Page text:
When Generic Isn't Good Enough

Surgeons are trained to operate, dentists are trained to drill and fill, why does the job description of classroom aides for children with autism say only that “ability to lift” is required? Surely lifting is a sign of failure when it comes to autism -- not success -- since by the time a child, or adult with autism needs to be man-handled, the system has truly failed that person. The absurdity of the lifting criterion is amplified when one realizes that many children with autism are already in behavioral intervention programs and have no use for a large aide capable in heavy lifting! They do, however, have a need for aides trained in behavioral intervention based on the field of Applied Behavior Analysis. Without expertise in this field, aides for children with autism are simply high priced babysitters. What a shame, since the money spent on untrained aides is completed wasted when the same money could be spent on treatment; spending hours with an untrained aide is also a complete waste of the child’s time.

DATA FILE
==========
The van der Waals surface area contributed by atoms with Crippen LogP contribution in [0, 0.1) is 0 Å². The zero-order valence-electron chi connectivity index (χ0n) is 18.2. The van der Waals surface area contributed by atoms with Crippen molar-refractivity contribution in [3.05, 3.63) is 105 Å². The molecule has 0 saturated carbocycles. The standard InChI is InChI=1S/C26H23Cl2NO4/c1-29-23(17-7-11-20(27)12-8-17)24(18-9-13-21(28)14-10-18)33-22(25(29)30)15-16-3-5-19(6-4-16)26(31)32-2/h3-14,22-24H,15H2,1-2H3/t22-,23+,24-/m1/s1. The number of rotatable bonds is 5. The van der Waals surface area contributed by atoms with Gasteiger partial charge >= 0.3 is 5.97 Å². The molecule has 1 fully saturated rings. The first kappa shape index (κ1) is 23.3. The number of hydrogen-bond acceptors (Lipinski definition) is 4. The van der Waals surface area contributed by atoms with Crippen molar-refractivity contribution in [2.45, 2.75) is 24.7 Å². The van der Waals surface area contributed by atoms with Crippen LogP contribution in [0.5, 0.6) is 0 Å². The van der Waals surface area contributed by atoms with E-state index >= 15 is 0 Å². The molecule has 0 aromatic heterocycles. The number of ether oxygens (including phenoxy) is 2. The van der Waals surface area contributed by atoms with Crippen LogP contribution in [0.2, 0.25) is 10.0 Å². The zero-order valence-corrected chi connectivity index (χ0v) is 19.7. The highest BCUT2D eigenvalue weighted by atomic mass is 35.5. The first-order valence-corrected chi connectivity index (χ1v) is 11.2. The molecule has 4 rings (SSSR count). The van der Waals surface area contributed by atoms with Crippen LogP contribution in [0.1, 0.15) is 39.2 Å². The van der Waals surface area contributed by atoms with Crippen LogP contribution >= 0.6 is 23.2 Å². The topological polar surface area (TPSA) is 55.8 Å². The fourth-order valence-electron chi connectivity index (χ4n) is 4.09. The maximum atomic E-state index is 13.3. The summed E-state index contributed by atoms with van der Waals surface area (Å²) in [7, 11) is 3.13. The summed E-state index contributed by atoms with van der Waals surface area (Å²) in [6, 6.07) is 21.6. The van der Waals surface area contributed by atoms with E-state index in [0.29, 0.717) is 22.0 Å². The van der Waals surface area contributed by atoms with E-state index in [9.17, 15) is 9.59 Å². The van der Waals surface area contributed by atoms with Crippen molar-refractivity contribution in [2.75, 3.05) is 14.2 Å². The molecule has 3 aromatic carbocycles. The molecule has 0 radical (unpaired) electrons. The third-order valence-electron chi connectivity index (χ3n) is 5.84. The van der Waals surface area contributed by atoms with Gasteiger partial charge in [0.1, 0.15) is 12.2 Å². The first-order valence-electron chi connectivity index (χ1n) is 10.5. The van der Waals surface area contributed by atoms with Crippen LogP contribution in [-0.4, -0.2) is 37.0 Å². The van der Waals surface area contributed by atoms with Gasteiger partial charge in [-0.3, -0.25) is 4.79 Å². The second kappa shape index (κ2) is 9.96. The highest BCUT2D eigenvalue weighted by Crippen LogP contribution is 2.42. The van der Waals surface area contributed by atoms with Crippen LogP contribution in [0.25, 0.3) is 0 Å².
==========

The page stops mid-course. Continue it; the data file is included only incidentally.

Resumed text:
Autism is one of the few disabilities where classroom aides currently learn on the job from people who have no idea what they are doing. A medically fragile child has a nurse tending to his/her condition under the supervision of a doctor. Would we have it any other way? No, we wouldn’t. Imagine if deaf children had to communicate with teachers who began the year not knowing how to sign. Almost everyone would agree that the ability to sign should be a prerequisite for teaching deaf children who sign. So why is it that school systems think nothing of hiring generic aides who know nothing about behaviorism to interact with children with autism?

It is time for parents to demand the bare minimum: trained aides for children with autism who work under the auspices of a case manager -- a
Board Certified Behavior Analyst with expertise in autism. Is that really too much to ask?